EDITOR'S NOTE - MARCH 16, 2022: Since the story below was published, there has been a major update in this case.
Texas Department of Public Safety Director Steve McCraw wrote in a letter to Gov. Greg Abbott that “there is no evidence that any of the residents at the Refuge shelter have ever been sexually abused or trafficked while at the shelter."
Information submitted to and given in federal district court had claimed several girls at the shelter were trafficked by nine employees.
McCraw wrote there was no sexual abuse and no human trafficking. He wrote that the federal court monitor “identified material inaccuracies and contained information that had not been properly verified.”
If you or someone you know has been sexually assaulted, you can receive confidential help by calling the Rape, Abuse & Incest National Network’s 24/7 toll-free support line at 800-656-4673 or visiting its online hotline.
Employees of a Texas-contracted facility meant to care for female foster children who are victims of sex trafficking were discovered to be trafficking the same children, according to a federal judge.
Seven children, ages 11 to 17, were victimized by nine alleged perpetrators, according to discussions held during an emergency court hearing called by U.S. District Judge Janis Jack on Thursday. The children remained in the facility for over a month after the abuse was first reported before they were removed.
The children were sexually and physically abused and suffered from neglectful supervision and medical neglect while at The Refuge, a facility located in Bastrop contracted by the Texas Department of Family and Protective Services, a current Refuge employee reported to state authorities on Jan. 24. The court and the court monitors — watchdogs of the foster care system appointed by the judge — were not notified until Thursday.
That employee said a former staff member sold nude photos of two children in the facility’s care, using the proceeds to purchase illegal drugs and alcohol that were then supplied to the children, according to a letter from DFPS filed on Thursday notifying the court about the incident.
Local law enforcement and the Texas Department of Public Safety were immediately notified, according to the letter.
The identities of the suspects have not yet been made public.
Rich Richman, DFPS associate commissioner for child protective investigation, told the court the children weren’t immediately removed from the facility because investigators thought the person responsible had been fired.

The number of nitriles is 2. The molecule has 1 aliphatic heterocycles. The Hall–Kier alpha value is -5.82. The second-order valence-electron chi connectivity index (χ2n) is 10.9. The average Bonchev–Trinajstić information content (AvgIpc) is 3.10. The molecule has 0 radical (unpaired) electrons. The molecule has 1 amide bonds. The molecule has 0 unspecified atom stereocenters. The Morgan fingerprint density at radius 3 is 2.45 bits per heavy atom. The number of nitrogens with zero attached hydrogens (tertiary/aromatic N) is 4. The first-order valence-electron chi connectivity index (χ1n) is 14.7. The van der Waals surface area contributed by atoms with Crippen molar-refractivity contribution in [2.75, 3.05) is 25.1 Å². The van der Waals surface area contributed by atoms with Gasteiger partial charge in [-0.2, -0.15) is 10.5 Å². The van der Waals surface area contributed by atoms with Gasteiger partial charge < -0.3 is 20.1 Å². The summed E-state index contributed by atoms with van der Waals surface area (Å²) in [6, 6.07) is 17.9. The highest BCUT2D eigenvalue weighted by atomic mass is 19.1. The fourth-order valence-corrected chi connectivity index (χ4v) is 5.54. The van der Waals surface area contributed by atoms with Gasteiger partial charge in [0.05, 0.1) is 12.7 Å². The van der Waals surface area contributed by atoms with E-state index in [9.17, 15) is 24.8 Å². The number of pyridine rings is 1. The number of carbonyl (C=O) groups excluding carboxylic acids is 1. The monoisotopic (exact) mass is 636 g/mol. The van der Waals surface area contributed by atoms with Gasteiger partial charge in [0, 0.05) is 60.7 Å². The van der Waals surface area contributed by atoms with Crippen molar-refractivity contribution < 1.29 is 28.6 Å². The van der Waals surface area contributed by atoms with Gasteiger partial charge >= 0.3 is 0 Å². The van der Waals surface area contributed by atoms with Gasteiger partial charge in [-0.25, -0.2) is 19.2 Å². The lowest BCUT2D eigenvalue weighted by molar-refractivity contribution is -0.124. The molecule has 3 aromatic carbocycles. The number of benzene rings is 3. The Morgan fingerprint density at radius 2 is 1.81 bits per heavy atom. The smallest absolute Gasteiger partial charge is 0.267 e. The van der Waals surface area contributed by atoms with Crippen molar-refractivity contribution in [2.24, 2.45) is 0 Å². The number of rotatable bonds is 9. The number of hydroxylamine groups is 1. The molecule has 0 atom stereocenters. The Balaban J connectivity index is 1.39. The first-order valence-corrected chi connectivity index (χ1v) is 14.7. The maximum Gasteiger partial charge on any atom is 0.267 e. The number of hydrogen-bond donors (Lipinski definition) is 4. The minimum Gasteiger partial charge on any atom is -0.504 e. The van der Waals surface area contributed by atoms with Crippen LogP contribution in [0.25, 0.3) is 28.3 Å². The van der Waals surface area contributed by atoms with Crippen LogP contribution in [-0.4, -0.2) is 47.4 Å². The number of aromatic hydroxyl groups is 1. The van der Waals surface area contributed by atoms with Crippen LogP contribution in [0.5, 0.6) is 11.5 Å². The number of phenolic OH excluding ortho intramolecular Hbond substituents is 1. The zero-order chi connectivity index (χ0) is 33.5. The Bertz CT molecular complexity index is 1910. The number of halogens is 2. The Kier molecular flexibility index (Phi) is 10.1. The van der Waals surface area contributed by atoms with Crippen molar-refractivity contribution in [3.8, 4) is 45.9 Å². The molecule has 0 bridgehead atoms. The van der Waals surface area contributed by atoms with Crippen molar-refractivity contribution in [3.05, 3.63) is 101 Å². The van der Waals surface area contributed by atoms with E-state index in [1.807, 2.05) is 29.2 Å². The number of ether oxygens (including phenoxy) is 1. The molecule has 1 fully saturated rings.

However, several staff members were found to be allegedly responsible for the abuse of the children, some of whom were not immediately removed. A suspect has been arrested by law enforcement, and DFPS anticipates further arrests will be made.
In the meantime, a spokesperson for The Refuge confirmed an employee was terminated after staff found out they had "allegedly coerced the residents into creating commercially sexual exploitation material." For now, all children at The Refuge have been transferred into "alternative care" while an investigation continues.
"We are fully cooperating with authorities and we hope the alleged perpetrator will be prosecuted to the fullest extent of the law, and we will assist the Sheriff and the Bastrop County District Attorney’s office in their prosecution," the facility's statement goes on to read. "Because this is an ongoing investigation, and especially because we want to protect the confidentiality of the minors in our care, there are specific details we cannot share."
Between the first report on Jan. 24 and March 4, DFPS received several additional reports about the staff member who was removed from the facility. However, during the investigation, DFPS “discovered several additional staff members still employed at the operation appeared to be involved, and that many of them were related to one another by blood or marriage and/or were cohabiting,” according to the letter. The operation’s residential care director is now believed to have known about the sexual abuse.
DFPS did not remove all of the children until Wednesday, five weeks after the first documented report of sexual abuse. The department sent Child Protective Services staff and off-duty law enforcement to the facility to “ensure the youth’s safety” a day prior. Eight of the nine children who were in The Refuge at the time have been placed with other facilities that specialize in serving victims of commercial sex trafficking, according to the letter. The remaining child refused to be placed in another facility and DFPS is searching for another placement.
Jack, who is overseeing a decade-old lawsuit against Texas over its foster care system, expressed horror over the discovery during Thursday’s hearing.
The judge blasted DFPS for not immediately removing the children when the allegations of abuse were first reported, calling it yet another failure of the system.
DFPS did not immediately respond to a request for comment.
The judge instructed the state to provide the court with the identities of the alleged abusers and victims by noon on Friday. She also asked for details on the care the children have received since they were removed.